What you need to know
In one of its first meetings ever, the Community Standards Review Committee, or CSRC, which was created last year to review books flagged by community members as potentially inappropriate, voted for the guidelines in an effort to create specificity on what its role will be going forward.
The committee will take a focus on books that are currently in Helen Hall Library’s ages 0-11 section. They will have the ability to review books from that section and choose if they should be moved to a different one in the library, officials said at the meeting.
However, the decision only came after the board held much discussion about what its intended role was and questions about whether or not it could set parameters based on age.
Advice given by the city’s attorney at the meeting questioned whether they could do that, or if it opened the door for City Council to reject such a guideline.
“In my opinion, [City Council] did a very poor job drafting this whole thing,” CSRC Chair Todd Kinsey said at the meeting.
How we got here
In February last year, League City City Council approved the creation of the committee, which was created with the ability to review books flagged by the community as potentially inappropriate. The committee could then remove the books for a certain collection, reclassify them or choose to do nothing.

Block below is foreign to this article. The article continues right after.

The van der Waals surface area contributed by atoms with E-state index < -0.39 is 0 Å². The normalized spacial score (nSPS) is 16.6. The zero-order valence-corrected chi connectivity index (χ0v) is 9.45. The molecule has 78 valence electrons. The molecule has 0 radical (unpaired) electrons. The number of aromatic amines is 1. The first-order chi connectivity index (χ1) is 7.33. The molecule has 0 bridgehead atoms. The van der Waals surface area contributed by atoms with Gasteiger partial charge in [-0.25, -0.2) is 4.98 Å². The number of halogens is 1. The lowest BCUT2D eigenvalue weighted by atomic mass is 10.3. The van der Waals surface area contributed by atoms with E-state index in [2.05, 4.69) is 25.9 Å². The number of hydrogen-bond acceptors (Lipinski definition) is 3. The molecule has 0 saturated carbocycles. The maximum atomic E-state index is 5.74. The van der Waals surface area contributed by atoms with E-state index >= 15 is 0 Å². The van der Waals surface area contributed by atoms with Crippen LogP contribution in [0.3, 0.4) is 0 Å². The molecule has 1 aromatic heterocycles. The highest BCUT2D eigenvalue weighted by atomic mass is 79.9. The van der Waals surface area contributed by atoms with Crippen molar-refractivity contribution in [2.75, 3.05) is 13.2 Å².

However, the committee’s creation was met with pushback from the public, as well as some City Council members. Those opposed said it was a violation of the First Amendment, with some saying the committee was an attempt to remove books that were LGBTQ+-focused.
That trend continued at the Jan. 31 meeting, as several members of the public, including City Council candidate Ange Mertens, spoke against the committee, calling it a government overreach.
League City resident Jeff Murello argued that the books purchased by the library were “worth their weight,” as the library wouldn’t have purchased them otherwise.
“I would say it’s dishonest and disingenuous for this committee to deny that artistic or that political value, just because you don’t agree with some of the contents of the book,” Murello said.
Another item on the committee’s agenda for Jan. 31 was to review eight books that were tagged by a resident as inappropriate.
However, after adopting the age guidelines, it was found that the library did not have physical copies of two of those books, and five others were not in the ages 0-11 section of the library.
As a result, the committee set a hearing date for one of the books, “Grandad’s Pride,” which the committee will review Feb. 23.